Musings on the structural factors that help people feel ownership of their work
One of the most important tasks for any leader is to make it possible for people to feel that they have a real stake in the success of your organisation.
In my experience, not everybody is ready to take proper ownership of the outcomes they are working towards and so part of a leader’s job is to prepare them for that. It’s also a matter of belief for me that almost everybody will actually want that stake in the game – when they are ready. A great leader will help connect the dots for you, so that you know how your effort leads to a positive outcome and how it’s possible for you to feel ownership of that outcome.
These last two years or so I’ve also become interested again in the more structural factors around feeling that you have a stake in the game. In particular, about actual ownership.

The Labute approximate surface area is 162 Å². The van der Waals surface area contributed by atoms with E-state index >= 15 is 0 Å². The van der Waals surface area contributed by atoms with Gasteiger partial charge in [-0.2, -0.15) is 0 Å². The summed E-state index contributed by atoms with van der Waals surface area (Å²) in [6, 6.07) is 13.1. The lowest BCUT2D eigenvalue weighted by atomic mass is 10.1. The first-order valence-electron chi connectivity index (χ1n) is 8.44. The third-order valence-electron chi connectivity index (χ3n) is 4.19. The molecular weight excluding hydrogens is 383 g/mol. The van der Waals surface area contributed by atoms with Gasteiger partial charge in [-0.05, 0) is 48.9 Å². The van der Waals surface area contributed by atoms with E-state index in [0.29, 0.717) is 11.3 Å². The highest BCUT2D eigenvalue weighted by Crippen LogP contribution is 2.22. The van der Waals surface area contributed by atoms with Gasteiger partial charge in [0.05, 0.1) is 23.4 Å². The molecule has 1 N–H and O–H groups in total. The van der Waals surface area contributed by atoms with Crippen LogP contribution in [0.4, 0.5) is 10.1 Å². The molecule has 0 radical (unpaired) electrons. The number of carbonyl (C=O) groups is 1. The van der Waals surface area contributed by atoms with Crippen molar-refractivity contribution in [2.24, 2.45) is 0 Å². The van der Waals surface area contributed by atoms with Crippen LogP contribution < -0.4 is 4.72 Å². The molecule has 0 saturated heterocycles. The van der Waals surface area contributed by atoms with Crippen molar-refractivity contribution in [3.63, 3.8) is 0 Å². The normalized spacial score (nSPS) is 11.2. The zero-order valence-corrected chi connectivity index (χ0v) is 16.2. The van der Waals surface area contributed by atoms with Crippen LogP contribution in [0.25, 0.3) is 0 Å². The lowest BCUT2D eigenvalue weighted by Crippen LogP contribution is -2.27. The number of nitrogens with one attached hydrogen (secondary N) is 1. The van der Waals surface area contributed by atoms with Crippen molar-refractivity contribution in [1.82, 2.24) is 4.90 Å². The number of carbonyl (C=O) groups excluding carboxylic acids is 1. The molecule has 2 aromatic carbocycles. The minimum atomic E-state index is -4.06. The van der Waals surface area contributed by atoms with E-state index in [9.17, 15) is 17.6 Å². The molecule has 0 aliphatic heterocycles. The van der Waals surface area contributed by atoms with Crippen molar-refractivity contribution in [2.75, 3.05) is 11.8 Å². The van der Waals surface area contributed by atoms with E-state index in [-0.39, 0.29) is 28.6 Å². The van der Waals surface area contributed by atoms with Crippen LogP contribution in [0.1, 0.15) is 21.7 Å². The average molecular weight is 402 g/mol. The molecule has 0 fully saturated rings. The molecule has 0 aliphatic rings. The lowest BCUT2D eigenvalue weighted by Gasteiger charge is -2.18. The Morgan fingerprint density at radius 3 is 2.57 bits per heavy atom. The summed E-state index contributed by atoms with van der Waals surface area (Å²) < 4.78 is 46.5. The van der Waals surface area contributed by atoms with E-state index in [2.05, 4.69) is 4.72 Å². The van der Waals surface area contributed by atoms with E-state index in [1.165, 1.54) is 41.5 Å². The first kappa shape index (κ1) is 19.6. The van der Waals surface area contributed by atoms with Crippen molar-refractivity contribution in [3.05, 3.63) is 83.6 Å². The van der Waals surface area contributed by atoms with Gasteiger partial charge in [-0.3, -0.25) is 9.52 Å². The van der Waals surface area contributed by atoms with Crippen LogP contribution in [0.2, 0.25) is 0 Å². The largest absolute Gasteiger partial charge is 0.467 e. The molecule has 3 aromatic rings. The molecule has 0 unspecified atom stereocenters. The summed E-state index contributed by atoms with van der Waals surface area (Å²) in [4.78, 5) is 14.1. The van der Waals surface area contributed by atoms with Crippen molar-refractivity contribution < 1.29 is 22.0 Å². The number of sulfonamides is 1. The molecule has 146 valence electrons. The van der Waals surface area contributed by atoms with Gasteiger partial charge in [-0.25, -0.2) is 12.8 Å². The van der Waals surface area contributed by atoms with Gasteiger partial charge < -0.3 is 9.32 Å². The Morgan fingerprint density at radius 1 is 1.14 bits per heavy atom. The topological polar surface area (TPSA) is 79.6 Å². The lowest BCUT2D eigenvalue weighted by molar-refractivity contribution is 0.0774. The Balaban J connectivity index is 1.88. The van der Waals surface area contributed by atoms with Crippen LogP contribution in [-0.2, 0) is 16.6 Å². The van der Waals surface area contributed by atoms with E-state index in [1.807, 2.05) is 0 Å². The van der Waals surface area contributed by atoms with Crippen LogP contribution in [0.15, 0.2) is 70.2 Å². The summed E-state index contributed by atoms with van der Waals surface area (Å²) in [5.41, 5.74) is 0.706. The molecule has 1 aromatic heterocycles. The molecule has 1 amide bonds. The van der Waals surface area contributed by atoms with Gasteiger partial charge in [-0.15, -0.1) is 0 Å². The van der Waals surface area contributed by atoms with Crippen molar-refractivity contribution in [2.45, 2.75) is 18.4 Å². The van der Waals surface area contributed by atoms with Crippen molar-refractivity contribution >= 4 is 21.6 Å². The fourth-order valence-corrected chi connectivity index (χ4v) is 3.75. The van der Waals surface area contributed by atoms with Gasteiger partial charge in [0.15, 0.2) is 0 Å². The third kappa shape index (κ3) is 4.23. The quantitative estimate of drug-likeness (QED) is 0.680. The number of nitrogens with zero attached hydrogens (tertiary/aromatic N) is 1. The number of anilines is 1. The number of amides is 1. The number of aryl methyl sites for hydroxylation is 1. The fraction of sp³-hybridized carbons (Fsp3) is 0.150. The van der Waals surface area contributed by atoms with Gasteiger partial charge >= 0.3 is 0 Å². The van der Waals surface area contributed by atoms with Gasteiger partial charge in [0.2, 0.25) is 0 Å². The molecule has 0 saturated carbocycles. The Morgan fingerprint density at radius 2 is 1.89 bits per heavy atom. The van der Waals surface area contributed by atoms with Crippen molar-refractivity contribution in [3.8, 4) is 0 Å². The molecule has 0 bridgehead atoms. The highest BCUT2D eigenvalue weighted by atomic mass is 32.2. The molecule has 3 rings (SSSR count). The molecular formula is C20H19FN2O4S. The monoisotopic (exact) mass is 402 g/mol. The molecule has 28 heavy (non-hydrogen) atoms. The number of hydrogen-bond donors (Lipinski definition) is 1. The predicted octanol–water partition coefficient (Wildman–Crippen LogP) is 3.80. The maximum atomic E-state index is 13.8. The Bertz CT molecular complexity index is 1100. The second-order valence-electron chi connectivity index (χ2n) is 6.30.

There’s a growing Employee Ownership movement here in the UK, including some of our most successful and resilient companies. In other European countries this movement is already even bigger and is a growing force in the USA. Recent events at the Co-Op, the pioneer of shared ownership, have reminded us how important that idea is as well.
I wonder if we’ll look back at the 20th Century corporation as something of an aberration and be puzzled why anybody with the choice would ever have worked for an organisation that they didn’t directly own a part of?